- Multiscale Atomistic Simulation of the Mechanical Behaviour of Nickel-based Superalloys. Project allocated 20 million core hours at the Cineca and Jülich supercomputer centres. Other project members were Federico Bianchini, Alessio Comisso and Alessandro De Vita (KCL).
- Lead supervisor for PhD project How Semiconductors Lasers Fail starting in October 2021 within HetSys CDT, with Richard Beanland (Warwick Physics) and Tom Hudson (Warwick Maths)
- Co-supervisor for PhD project Spanning the scales: insights into dislocation mobility provided by machine learning and coarse-grained models starting in October 2021 within HetSys CDT, with Albert Bartok Partay (Warwick Engineering/Physics) and Tom Hudson (Warwick Maths)
- I’m one of the authors of the libAtoms/QUIP molecular dynamics framework, available from our public github repository, and licensed under the GNU GPLv2.
- matscipy, a Python software library for computational materials science developed with Lars Pastewka.
- f90wrap, a utility for wrapping Fortran 95 code to make it accessible from Python, including support for derived types.
- Other software is available from my GitHub page, including an enhanced version of the AtomEye atomistic visualisation software which can read Extended XYZ (.xyz) and NetCDF (.nc) files (Note: the extended XYZ format is now also supported directly by OVITO and ASE).
- Noam Bernstein (Naval Research Laboratory, Washington DC, USA)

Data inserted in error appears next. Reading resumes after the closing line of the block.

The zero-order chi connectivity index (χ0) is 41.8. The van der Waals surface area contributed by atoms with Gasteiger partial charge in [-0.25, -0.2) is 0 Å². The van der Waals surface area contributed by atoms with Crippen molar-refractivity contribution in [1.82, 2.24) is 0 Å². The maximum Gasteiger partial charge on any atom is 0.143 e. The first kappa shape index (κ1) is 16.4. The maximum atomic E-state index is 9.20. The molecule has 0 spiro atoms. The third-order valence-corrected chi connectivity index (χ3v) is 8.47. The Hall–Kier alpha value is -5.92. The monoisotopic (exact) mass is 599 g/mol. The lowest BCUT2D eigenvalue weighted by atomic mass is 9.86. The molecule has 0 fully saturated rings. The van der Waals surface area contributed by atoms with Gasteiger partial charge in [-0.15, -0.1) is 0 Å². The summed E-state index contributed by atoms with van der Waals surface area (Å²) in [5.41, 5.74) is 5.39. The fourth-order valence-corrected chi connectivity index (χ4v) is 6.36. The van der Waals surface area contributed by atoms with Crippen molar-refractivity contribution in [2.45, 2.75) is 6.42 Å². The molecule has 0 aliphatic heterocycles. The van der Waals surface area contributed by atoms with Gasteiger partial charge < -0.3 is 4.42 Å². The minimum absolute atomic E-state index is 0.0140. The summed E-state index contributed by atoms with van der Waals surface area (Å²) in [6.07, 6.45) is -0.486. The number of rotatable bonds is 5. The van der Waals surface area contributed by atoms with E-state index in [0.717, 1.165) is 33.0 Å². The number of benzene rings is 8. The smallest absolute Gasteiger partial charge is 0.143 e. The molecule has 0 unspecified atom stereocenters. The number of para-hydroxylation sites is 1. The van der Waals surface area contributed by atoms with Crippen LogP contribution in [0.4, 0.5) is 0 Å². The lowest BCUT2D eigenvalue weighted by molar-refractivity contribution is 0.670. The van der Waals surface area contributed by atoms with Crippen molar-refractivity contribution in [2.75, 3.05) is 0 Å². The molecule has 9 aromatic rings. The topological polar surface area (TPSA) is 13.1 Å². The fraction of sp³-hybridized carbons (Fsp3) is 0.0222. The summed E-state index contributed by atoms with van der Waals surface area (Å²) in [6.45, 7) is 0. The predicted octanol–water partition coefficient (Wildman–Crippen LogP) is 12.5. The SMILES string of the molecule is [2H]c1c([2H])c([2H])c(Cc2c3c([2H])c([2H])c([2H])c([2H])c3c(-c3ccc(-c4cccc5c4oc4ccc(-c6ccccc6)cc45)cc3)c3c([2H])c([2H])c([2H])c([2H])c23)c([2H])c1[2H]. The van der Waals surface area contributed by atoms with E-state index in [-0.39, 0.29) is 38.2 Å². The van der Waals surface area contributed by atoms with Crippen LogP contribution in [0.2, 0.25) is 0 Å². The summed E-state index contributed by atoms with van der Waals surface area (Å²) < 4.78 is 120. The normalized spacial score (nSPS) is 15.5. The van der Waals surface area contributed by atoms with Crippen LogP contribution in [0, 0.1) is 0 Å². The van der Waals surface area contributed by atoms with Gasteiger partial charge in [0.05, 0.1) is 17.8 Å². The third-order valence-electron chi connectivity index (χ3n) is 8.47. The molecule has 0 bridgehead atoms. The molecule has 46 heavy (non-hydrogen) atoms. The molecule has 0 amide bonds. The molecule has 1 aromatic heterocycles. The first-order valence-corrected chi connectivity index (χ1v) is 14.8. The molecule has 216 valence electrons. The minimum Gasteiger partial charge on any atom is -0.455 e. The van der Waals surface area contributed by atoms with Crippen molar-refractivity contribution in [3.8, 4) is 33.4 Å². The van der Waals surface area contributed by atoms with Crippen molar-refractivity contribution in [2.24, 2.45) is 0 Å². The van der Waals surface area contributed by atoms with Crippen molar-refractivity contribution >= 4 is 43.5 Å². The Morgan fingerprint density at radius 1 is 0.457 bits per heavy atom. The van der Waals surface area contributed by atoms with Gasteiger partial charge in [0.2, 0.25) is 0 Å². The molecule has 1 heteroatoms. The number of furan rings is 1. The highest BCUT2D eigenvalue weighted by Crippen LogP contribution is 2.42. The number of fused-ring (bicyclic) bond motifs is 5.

- Maciej Buze (Cardiff, UK)
- Gábor Csányi (Cambridge, UK)
- Peter Gumbsch (Fraunhofer IWM, Germany)
- Gianpietro Moras (Fraunhofer IWM, Germany)
- Christoph Ortner (UBC, Vancouver)
- Lars Pastewka (Freiburg, Germany)
- Mike Payne (Cambridge, UK)
- Dov Sherman (Tel Aviv, Israel)
- Tom Swinburne (CiNAM Marseilles, France)
- July 2021 Welcome to Dr Sascha Klawohn who is joining the group as at postdoc working in the NOMAD Centre of Excellence
- May 2021 Farewell to postdoc Berk Onat who is joining Dassault Systemes BIOVIA
- Dec 2020 Farewell to postdoc Petr Grigorev who is joining the group of Tom Swinburne in Marseilles
- Oct 2020 Welcome to new PhD students Lakshmi Shenoy and Iain Best, both joining via the HetSys CDT
- May 2020 Interviewed for the Multiscale Musings podcast series by HetSys CDT PhD students
- Feb 2020 Article on quantum/classical modelling of dislocations in tungsten out in Phys. Rev. Materials